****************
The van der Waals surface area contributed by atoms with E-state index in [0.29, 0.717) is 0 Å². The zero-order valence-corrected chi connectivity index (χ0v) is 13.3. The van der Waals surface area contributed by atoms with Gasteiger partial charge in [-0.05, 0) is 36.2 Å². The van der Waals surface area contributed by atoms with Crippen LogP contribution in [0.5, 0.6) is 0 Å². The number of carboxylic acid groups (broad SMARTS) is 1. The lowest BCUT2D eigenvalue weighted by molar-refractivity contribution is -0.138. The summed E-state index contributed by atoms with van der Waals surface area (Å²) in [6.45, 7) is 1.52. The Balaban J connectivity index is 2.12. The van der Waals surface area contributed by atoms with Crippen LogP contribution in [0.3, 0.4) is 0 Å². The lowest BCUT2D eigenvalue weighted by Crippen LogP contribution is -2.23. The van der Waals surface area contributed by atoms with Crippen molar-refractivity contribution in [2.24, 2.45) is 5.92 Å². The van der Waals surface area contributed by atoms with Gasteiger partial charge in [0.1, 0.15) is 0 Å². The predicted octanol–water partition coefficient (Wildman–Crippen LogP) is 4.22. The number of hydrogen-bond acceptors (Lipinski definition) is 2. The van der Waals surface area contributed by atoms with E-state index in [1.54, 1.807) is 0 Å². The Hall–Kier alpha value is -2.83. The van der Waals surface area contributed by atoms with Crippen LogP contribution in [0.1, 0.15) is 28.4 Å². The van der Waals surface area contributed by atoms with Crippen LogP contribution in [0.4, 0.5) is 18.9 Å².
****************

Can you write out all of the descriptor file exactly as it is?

The van der Waals surface area contributed by atoms with E-state index in [0.29, 0.717) is 0 Å². The zero-order valence-corrected chi connectivity index (χ0v) is 13.3. The van der Waals surface area contributed by atoms with Gasteiger partial charge in [-0.05, 0) is 36.2 Å². The van der Waals surface area contributed by atoms with Crippen LogP contribution in [0.5, 0.6) is 0 Å². The number of carboxylic acid groups (broad SMARTS) is 1. The lowest BCUT2D eigenvalue weighted by molar-refractivity contribution is -0.138. The summed E-state index contributed by atoms with van der Waals surface area (Å²) in [6.45, 7) is 1.52. The Balaban J connectivity index is 2.12. The van der Waals surface area contributed by atoms with Crippen LogP contribution in [0.3, 0.4) is 0 Å². The lowest BCUT2D eigenvalue weighted by Crippen LogP contribution is -2.23. The van der Waals surface area contributed by atoms with Crippen molar-refractivity contribution in [2.24, 2.45) is 5.92 Å². The van der Waals surface area contributed by atoms with Gasteiger partial charge in [0.1, 0.15) is 0 Å². The predicted octanol–water partition coefficient (Wildman–Crippen LogP) is 4.22. The number of hydrogen-bond acceptors (Lipinski definition) is 2. The van der Waals surface area contributed by atoms with E-state index in [1.54, 1.807) is 0 Å². The Hall–Kier alpha value is -2.83. The van der Waals surface area contributed by atoms with Crippen LogP contribution in [0.1, 0.15) is 28.4 Å². The van der Waals surface area contributed by atoms with Crippen LogP contribution in [0.4, 0.5) is 18.9 Å².